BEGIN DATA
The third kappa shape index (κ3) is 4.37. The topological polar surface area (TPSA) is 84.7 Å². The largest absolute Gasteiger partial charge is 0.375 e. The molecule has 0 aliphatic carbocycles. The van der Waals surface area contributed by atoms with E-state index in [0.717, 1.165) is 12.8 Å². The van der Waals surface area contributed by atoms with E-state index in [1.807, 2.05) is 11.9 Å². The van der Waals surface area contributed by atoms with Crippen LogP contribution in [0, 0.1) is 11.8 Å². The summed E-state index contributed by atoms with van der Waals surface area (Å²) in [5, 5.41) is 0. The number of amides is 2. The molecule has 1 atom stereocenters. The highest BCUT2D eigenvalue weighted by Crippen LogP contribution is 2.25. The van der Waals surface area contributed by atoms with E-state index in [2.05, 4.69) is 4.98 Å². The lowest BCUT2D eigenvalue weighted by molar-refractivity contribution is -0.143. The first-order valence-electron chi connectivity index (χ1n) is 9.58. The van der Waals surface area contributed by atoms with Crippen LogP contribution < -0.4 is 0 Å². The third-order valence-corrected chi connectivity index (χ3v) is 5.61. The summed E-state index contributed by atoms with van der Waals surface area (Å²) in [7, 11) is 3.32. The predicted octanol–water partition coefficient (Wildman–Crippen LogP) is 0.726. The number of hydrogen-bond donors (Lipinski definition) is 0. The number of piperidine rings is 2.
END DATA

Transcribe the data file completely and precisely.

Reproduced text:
The third kappa shape index (κ3) is 4.37. The topological polar surface area (TPSA) is 84.7 Å². The largest absolute Gasteiger partial charge is 0.375 e. The molecule has 0 aliphatic carbocycles. The van der Waals surface area contributed by atoms with E-state index in [0.717, 1.165) is 12.8 Å². The van der Waals surface area contributed by atoms with E-state index in [1.807, 2.05) is 11.9 Å². The van der Waals surface area contributed by atoms with Crippen LogP contribution in [0, 0.1) is 11.8 Å². The summed E-state index contributed by atoms with van der Waals surface area (Å²) in [5, 5.41) is 0. The number of amides is 2. The molecule has 1 atom stereocenters. The highest BCUT2D eigenvalue weighted by Crippen LogP contribution is 2.25. The van der Waals surface area contributed by atoms with E-state index in [2.05, 4.69) is 4.98 Å². The lowest BCUT2D eigenvalue weighted by molar-refractivity contribution is -0.143. The first-order valence-electron chi connectivity index (χ1n) is 9.58. The van der Waals surface area contributed by atoms with Crippen LogP contribution < -0.4 is 0 Å². The third-order valence-corrected chi connectivity index (χ3v) is 5.61. The summed E-state index contributed by atoms with van der Waals surface area (Å²) in [7, 11) is 3.32. The predicted octanol–water partition coefficient (Wildman–Crippen LogP) is 0.726. The number of hydrogen-bond donors (Lipinski definition) is 0. The number of piperidine rings is 2.